The Australian-owned-and-managed Class Act Media company, which operates a mini media empire on Thailand’s resort island Phuket, follows a strategy of print-first to ensure its future sustainability.
Class Act is led by its flagship English language newspaper, The Phuket News, and the company’s general manager, former Sydneysider Jason Beavan, talks enthusiastically about the advantages of print.
“We get better ad revenue with print. And with our publications being ‘local’ publications, readership is very high,” he said.
“Sure you can get your news online, but there is nothing like turning the pages with a coffee on a weekend morning and seeing who is on the social pages this week.
“Or sitting in immigration and your battery runs out on your phone – there are always copies of our papers to read while you wait.”
Coincidentally, shortly after Beavan extolled the virtues of his company’s print products to Mediaweek, an opposition newspaper, the Phuket Gazette, backed by the powerful Nation Multimedia Group in Bangkok, axed its weekly 20 baht print edition and announced it will now run a Phuket-dedicated supplement, Gazette Lite, in The Nation newspaper every weekend.
The Phuket Gazette had been continuously published for 23 years since May 1994 and Jason Beavan noted that for the last few months the Gazette was a 12-page publication, B5 size. He added, “Sorry to see them go – competition is a good thing to have. We are going to work even harder to stay on track.”
Class Act publishes four paid-for newspapers on lively Phuket island – the English language The Phuket News and its Thai-language counterpart Khao Phuket are both published weekly on Fridays and both sell for 20 baht (A$0.80).
The Chinese-language Puji Dao Xinwen (60 baht) and the Russian-language Novosti Phuketa (40 baht) are published fortnightly.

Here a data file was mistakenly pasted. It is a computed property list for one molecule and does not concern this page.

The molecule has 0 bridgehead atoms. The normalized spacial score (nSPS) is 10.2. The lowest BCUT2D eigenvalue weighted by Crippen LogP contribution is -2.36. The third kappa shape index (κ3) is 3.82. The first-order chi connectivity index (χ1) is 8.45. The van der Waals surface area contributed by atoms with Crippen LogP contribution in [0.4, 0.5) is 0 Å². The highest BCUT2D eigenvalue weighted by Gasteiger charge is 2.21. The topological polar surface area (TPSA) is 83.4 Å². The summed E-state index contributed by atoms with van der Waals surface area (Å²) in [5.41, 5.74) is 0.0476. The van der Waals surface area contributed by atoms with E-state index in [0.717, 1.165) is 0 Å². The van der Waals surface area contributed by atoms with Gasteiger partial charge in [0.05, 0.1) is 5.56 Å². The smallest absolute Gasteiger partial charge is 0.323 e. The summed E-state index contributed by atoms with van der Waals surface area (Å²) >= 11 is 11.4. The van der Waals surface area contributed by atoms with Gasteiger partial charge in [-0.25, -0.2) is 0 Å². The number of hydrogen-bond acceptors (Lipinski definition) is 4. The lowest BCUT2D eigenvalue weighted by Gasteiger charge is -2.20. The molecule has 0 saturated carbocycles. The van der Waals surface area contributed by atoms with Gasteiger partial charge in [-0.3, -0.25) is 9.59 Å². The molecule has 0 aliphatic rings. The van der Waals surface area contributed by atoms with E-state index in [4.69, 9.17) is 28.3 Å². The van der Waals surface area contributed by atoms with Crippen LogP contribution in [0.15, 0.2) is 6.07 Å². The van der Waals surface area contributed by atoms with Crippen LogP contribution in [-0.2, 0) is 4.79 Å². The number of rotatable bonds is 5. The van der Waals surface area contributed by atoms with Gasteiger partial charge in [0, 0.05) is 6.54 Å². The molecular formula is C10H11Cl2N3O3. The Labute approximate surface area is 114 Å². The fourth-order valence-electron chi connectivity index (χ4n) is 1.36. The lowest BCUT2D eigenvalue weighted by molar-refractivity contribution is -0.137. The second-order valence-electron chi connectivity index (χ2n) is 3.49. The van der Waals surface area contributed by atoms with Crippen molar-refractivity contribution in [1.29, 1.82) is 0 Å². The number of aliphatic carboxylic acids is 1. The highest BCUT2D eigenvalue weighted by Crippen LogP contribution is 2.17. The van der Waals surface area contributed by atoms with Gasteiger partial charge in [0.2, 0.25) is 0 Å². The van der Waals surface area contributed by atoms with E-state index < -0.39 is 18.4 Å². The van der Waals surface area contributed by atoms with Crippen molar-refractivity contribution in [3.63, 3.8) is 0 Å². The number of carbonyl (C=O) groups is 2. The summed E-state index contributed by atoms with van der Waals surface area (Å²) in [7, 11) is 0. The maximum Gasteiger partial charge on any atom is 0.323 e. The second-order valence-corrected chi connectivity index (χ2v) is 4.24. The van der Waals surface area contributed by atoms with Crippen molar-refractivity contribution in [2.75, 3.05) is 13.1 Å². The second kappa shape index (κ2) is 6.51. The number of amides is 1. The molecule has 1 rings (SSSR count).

The company also of course has websites, and operates a radio station Live 89.5 and Phuket News TV.
In 2009 Beavan, who had been working in sales and for resorts in Thailand since 2000, teamed up with publisher Simon Samaan, an accountant also from Sydney, and sold advertising for Samaan’s monthly magazine, The Phuketian.
Beavan was subsequently appointed general manager of Class Act Media and on March 4, 2011, The Phuket News was launched.
In October 2014, publisher and owner Simon Samaan returned to Australia leaving Beavan in Phuket to run the operation. Beavan said he didn’t encounter difficulties in running a media operation for the first time in his life.
“The experiences in my earlier jobs, from selling shoes part-time on a Saturday morning while at high school to heading up a customer service team for an international freight company, all helped, that is for sure.
“Create a fun work environment, staff will be happy and loyal, provide your clients the same easy going experience and you can’t go wrong.”
To some media observers, the notion back in 2011 of setting up a newspaper in competition with a long-running and well established paper operated by a leading Bangkok media conglomerate was a gutsy move.
Beavan disagrees. “Not sure if it was gutsy, just good observation,” he said. “Looking at the local market in Phuket it was clear that there was room for another weekly English newspaper.”
Part of the publication’s success is looking after the advertisers. “We try to bend over backwards to help our advertisers get results,” he said. “When it works, we know they will come back time and time again.
Beaven also noted that growth is important to survival. This year on January 6 the company launched the Thai-language paper Khao Phuket and for now it is focusing on that publication.
But Beavan added, “Still on the drawing board for us is expanding out of Phuket. We’re looking at Chiang Mai and Samui in the next few years.”